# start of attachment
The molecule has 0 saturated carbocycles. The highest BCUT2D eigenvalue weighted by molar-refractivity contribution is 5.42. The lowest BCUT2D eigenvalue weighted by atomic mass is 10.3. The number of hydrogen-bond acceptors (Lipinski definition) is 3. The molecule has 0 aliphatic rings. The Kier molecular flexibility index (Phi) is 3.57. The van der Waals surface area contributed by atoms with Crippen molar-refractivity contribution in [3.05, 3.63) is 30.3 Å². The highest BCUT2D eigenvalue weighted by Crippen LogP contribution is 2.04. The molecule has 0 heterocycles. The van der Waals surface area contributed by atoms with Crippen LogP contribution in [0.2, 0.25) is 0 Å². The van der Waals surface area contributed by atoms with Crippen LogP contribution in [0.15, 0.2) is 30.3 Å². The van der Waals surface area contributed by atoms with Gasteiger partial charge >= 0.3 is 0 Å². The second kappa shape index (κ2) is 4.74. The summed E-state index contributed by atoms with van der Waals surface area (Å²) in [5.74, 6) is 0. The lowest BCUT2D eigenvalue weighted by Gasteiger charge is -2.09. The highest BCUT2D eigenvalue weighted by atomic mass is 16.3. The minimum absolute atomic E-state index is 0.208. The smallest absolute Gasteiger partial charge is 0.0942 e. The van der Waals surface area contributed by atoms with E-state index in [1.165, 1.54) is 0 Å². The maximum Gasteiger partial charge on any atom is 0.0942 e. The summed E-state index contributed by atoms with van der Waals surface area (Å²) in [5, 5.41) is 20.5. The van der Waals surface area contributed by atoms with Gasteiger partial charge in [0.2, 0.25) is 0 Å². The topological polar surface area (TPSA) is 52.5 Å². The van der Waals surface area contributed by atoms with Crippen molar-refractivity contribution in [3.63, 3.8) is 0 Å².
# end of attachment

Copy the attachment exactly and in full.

The molecule has 0 saturated carbocycles. The highest BCUT2D eigenvalue weighted by molar-refractivity contribution is 5.42. The lowest BCUT2D eigenvalue weighted by atomic mass is 10.3. The number of hydrogen-bond acceptors (Lipinski definition) is 3. The molecule has 0 aliphatic rings. The Kier molecular flexibility index (Phi) is 3.57. The van der Waals surface area contributed by atoms with Crippen molar-refractivity contribution in [3.05, 3.63) is 30.3 Å². The highest BCUT2D eigenvalue weighted by Crippen LogP contribution is 2.04. The molecule has 0 heterocycles. The van der Waals surface area contributed by atoms with Crippen LogP contribution in [0.2, 0.25) is 0 Å². The van der Waals surface area contributed by atoms with Crippen LogP contribution in [0.15, 0.2) is 30.3 Å². The van der Waals surface area contributed by atoms with Gasteiger partial charge >= 0.3 is 0 Å². The second kappa shape index (κ2) is 4.74. The summed E-state index contributed by atoms with van der Waals surface area (Å²) in [5.74, 6) is 0. The lowest BCUT2D eigenvalue weighted by Gasteiger charge is -2.09. The highest BCUT2D eigenvalue weighted by atomic mass is 16.3. The minimum absolute atomic E-state index is 0.208. The smallest absolute Gasteiger partial charge is 0.0942 e. The van der Waals surface area contributed by atoms with E-state index in [1.165, 1.54) is 0 Å². The maximum Gasteiger partial charge on any atom is 0.0942 e. The summed E-state index contributed by atoms with van der Waals surface area (Å²) in [5, 5.41) is 20.5. The van der Waals surface area contributed by atoms with Gasteiger partial charge in [0.2, 0.25) is 0 Å². The topological polar surface area (TPSA) is 52.5 Å². The van der Waals surface area contributed by atoms with Crippen molar-refractivity contribution in [3.63, 3.8) is 0 Å².